Although not as defined as the Jap offerings, the Ford Freestyle comes across as a tempting package.
Known for triggering the pseudo SUV craze in our country, Ford’s magic trick with the EcoSport seems to be fading away with time. To hit the jackpot in terms of sales volumes in a market as cost-sensitive as India, the American automaker has taken covers off a comparatively more affordable product based on its Figo hatchback. The car has been named as Freestyle and truth be told, it does pose a threat to the Honda WR-V which has surpassed all expectations in terms of sales volumes in the first place by performing well in the sales charts. We pit the two against each other through an evaluative Ford Freestyle vs Honda WR-V spec comparison.
Exteriors – “The bigger, the better” is really the norm in India when it comes to SUVs or even crossovers. Just ask Mahindra! However, the Freestyle is bound to disappoint in this aspect as the car it is derived from is a class (and size) lower than the Honda Jazz on which the WR-V is based. The Freestyle’s striking resemblance to the Figo hatchback as a result of part sharing isn’t helping its case one bit because the WR-V adopts a more thoroughgoing approach to pose as an SUV.
At 3999 x 1734 x 1601 mm (length x width x height), the Japanese contender is probably as broad-shouldered as a sub-4 metre can get. Raised close to 190 mm off the ground, the 5-seater duo is equally practical to tackle broken roads but the WR-V has a definitive edge with its raised bonnet edges, larger alloy wheels and more pronounced body claddings and faux skid plates lending it immense road presence for its size. Clearly then, it is the WR-V that takes the cake in this department.
Interiors – The Ford Figo on which the Freestyle is based wasn’t exactly known to offer an upmarket cabin ambience. Although Ford has tried to spruce things up with the addition of a 6.5-inch Ford SYNC 3 enabled touchscreen, the cabin layout and part quality leave a lot to be desired. In comparison, Honda WR-V gets a more spacious cabin with 64 mm longer wheelbase, has a more accomodating boot with 363-litres of space and offers a more enriching experience with its 7.0-inch DIGIPAD unit, climate control with touch panel, electric sunroof and a plethora of silver accents in the cabin.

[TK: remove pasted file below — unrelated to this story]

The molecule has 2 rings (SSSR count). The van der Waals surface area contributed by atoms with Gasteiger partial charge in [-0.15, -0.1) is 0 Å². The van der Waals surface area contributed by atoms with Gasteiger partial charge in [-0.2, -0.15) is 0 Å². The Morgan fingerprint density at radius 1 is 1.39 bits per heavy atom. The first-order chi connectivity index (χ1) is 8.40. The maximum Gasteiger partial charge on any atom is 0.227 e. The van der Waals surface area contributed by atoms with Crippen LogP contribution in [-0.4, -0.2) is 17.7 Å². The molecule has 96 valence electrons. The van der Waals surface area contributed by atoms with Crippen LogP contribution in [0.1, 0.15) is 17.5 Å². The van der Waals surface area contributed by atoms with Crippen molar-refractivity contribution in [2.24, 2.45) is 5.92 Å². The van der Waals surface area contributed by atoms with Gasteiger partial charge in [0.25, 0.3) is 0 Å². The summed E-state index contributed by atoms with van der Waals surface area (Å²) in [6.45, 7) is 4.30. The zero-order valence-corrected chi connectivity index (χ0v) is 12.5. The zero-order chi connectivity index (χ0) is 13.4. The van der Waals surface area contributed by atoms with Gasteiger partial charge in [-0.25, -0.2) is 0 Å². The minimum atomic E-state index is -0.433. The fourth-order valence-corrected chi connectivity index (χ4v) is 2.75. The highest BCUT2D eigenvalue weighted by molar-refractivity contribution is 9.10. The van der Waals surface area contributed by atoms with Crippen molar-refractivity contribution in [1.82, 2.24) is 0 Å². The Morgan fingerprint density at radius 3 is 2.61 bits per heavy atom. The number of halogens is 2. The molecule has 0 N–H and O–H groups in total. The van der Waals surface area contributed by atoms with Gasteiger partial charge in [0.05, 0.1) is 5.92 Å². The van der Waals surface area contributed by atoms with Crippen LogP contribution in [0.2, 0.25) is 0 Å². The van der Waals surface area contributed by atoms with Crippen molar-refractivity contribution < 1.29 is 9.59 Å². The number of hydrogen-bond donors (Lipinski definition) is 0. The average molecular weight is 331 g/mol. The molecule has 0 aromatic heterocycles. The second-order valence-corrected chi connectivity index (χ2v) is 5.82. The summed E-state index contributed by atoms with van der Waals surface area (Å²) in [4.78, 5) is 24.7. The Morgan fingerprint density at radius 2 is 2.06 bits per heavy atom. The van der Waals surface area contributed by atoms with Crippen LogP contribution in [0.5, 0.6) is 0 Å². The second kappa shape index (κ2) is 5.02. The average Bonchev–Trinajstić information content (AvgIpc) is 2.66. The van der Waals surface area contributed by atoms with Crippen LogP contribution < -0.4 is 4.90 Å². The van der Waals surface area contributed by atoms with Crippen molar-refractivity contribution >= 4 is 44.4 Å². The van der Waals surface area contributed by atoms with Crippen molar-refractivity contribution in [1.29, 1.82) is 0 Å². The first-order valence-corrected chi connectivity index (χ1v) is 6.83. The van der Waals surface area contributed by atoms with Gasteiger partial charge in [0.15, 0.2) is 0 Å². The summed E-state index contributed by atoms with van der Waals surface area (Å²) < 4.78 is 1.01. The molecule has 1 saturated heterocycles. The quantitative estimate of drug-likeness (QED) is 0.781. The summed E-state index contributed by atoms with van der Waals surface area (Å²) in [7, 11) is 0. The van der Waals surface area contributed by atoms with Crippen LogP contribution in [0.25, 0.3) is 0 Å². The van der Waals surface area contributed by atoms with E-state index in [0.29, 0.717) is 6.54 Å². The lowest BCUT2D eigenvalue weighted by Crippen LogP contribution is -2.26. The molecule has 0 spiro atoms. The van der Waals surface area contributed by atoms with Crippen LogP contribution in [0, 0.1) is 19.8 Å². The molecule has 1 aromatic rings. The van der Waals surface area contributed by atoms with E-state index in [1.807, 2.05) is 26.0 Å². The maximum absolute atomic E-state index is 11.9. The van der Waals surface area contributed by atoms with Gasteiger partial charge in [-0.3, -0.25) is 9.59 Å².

Engine and Mileage – Apart from the introduction of a 1.2-litre 3-cylinder Dragon series petrol engine, the Freestyle puts to use the explosive 1.5-litre TDCi diesel mill which coupled with a low kerb weight makes the car a hoot to drive. In their petrol avatar, both the cars come with a 5-speed manual transmission and are closely matched in terms of claimed fuel efficiency as well. Developing 94.6 BHP of power and 120 Nm of torque, the Freestyle packs abundant punch to smoke the competition in no time but at the cost of refinement at which the Honda excels.
Honda’s 1.5-litre i-DTEC fuel-burner, developing 98.6 BHP of power and 200 Nm of torque, is no slouch when it comes to performance but the Freestyle has 15 Nm of additional torque combined with the added advantage of lower kerb weight. Rated at around 25 km/l, both the motors are high on fuel efficiency and offer exceptional drivability but come with sub-par NVH levels. However, the WR-V comes with an additional 6th cog which will prove to be a boon on highway jaunts.
Safety and Service – Equipped with a total of six airbags, ABS with EBD, electronic stability program and traction control, the American beats its Japanese rival hands down in the safety aspect. On the other hand, the WR-V comes with dual airbags and ABS with EBD which are becoming standard equipment in cars multiple segments below. With a larger dealership network across the country and a good image for customer satisfaction, Honda leads the way when it comes to after-sales service but Ford is steadily catching up with emphasis on low cost of spare parts and a satisfying ownership experience since the last couple of years.
Price and Verdict – Expected to be priced from Rs. 6.94 lakhs to Rs. 9.63 lakhs for the base petrol and top-end diesel trim respectively, Ford Freestyle undercuts the WR-V with an enormous difference of approximately Rs. 2 lakhs. And this is where things start making sense! Even though the WR-V is a better proposition with a lot of “feel-good” elements, the Freestyle has got you covered on some fundamental aspects which include performance, fuel efficiency and safety. To sum it up, the Freestyle is good for its price and we would vote for a Titanium+ trim of the Freestyle instead of under-equipped S variants of the WR-V any given day!
(Prices mentioned are estimated on-road, Mumbai)